1992 models were similar to 1991s - the only way to tell the difference is the rear back glass (the rear glass does not have any trim to which two black buttons serve as the back glass strut mounting points) and front grille (chrome shell with argent silver inserts). The interior was a carryover from 1991 with the exception of the center console and steering wheel (X-bar style similar to the one used in the GMT400 trucks). Also, the "S-15" name was dropped from the Jimmy.
1993 had a few changes - the center console was raised, and the 4L60E transmission replaced the 4L60. The grille (alongside the S-10 pickup) was revised (which was a chrome-plated version of the base work truck grille found on base S-10 pickups), along with the addition of optional 5-spoke alloy rims (for the 2WD model - basically a copy of the 3rd generation Camaro Z28 15" alloy rim).
Although the second generation S-series debuted in 1994, the S-10 Blazer and Jimmy continued unchanged in 1994, based on the first generation S-series (with the addition of a third brake light - the high-mounted rear spoiler was discontinued).
All 4-door S10 Blazers and Jimmies came with anti-lock brakes as standard equipment; unlike the 2-door model, only two 4.3 L (262 cu in) engines were optioned - the base TBI and the CPI (introduced in 1992 for the S-series and Chevrolet Astro minivans; these engines had the "Vortec" logo on the intake plenum).
First generation engines
- 1983-1984 - 2.0 L OHV I4, 2-bbl, 83 hp (62 kW)/108 lb·ft (146 N·m)
- 1983-1985 - 2.2 L Isuzu diesel I4, 58 hp (43 kW)/93 lb·ft (126 N·m)
- 1986-1993 - 2.8 L (173 cu in) LL2 V6, TBI, 125 hp (93 kW)/150 lb·ft (203 N·m) (VIN R)
- 1988-1992 - 4.3 L (262 cu in) LB4 V6, TBI, 160 hp (119 kW)/230 lb·ft (312 N·m) (VIN Z)
- 1990-1993 - 2.5 L (151 cu in) Iron Duke I4, TBI, 105 hp (78 kW)/135 lb·ft (183 N·m) (VIN A)
- 1993-1994 - 4.3 L (262 cu in) LB4 V6, TBI, 165 hp (123 kW)/235 lb·ft (319 N·m) (VIN Z)
|Also called||Chevrolet Blazer|
|Assembly||Linden, New Jersey |
São Paulo, Brazil
|Body style(s)||2-door SUV |
|Platform||GM GMT330 platform|
|Engine(s)||4.3 L (262 cu in) Vortec 4300 V6|
|Length||2-Door: 174.7 in (4437 mm) - 177.3 in (4503 mm) |
4-Door: 181.2 in (4602 mm) - 188.8 in (4796 mm)
|Width||67.8 in (1722 mm)|
|Height||64.2 in (1631 mm) - 67.0 in (1702 mm)|
|Related||GMC Envoy |
1995 1/2 was the introduction of an all-new Blazer. This time, it lost the S-10 prefix and became its own model based on the second generation S-10/Sonoma pickups introduced a year earlier (the K1500 Blazer was rebadged as the Chevrolet Tahoe). Upon introduction of the 2002 Chevrolet TrailBlazer and the GMC Envoy, production continued after their successors came to the market, with the Jimmy only being sold in Canada and in the 2005 model year, 4-door models sold to vehicle fleets.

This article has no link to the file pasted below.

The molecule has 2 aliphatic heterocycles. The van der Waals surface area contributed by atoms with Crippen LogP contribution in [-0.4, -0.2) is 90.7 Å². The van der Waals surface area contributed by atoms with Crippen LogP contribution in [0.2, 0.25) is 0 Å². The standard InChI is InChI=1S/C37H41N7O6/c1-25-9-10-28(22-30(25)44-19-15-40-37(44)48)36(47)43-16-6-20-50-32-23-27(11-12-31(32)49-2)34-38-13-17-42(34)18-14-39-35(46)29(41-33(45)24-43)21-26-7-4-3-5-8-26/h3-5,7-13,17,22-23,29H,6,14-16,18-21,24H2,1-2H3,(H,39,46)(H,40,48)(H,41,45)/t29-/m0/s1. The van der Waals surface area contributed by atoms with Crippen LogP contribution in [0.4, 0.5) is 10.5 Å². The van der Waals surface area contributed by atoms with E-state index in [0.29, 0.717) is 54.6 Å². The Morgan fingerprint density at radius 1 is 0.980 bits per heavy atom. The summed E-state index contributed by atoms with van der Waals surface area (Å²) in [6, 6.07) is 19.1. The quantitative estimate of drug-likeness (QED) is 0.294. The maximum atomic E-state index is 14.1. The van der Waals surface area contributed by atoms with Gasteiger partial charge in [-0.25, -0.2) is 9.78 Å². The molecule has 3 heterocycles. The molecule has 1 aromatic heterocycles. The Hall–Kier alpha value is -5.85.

Another upscale model was the 1998 GMC Envoy. It used the same engines and had many of the same upgrades as the Bravada. The 1998 model Envoy featured an optional upgrade to High Intensity Discharge headlamps, and several other visual modifications.
In 1998, a front grille similar to the Chevrolet C/K pickup line's stacked-headlight system replaced the older single-headlight system, similar to the C/K grilles.
In 1999, Chevrolet introduced a limited edition 'TrailBlazer' appearance package that was available as an upgrade to the LS and LT trims. The package featured gold-accented alloy rims and trim along with several interior/exterior modifications and upgrades. This package was marketed until the introduction of the GMT360 series for the 2002 model year.
At the same time, a Blazer Xtreme (only on the 2-door model) was added to the lineup, based on the S10 Xtreme. This sub-model lasted until 2004.
This generation was phased out in 2001 to make way for the new GMT360 models such as the Chevrolet TrailBlazer and the GMC Envoy. However, production of the Blazer and Jimmy continued until April 20, 2005, in Linden, New Jersey, despite slow sales, and the plant located there then closed. A white Chevrolet Blazer became the last of the series, and the last vehicle produced in New Jersey. Although production ceased, the second generation body style is still being produced in Brazil.
Second generation engines
- 1995 - 4.3 L (262 cu in) Vortec 4300 L35 V6, CPFI, 195 hp (145 kW)/260 lb·ft (353 N·m) (VIN W)
- 1996-2002 - 4.3 L (262 cu in) Vortec 4300 L35 V6, SCFI, 190 hp (142 kW)/250 lb·ft (339 N·m) (VIN W)
- 2002-2005 - 4.3 L (262 cu in) Vortec 4300 LU3 V6, MPFI, 190 hp (142 kW)/250 lb·ft (339 N·m) (VIN W)
- Chevrolet Blazer at the Open Directory Project
« previous – Chevrolet, a division of General Motors, light truck timeline, United States market, 1980s–present
|Mid-Size SUV||S-10 Blazer||Blazer|
|Full-Size SUV||K5 Blazer||Blazer||Tahoe||Tahoe||Tahoe|
|Coupe Utility||El Camino|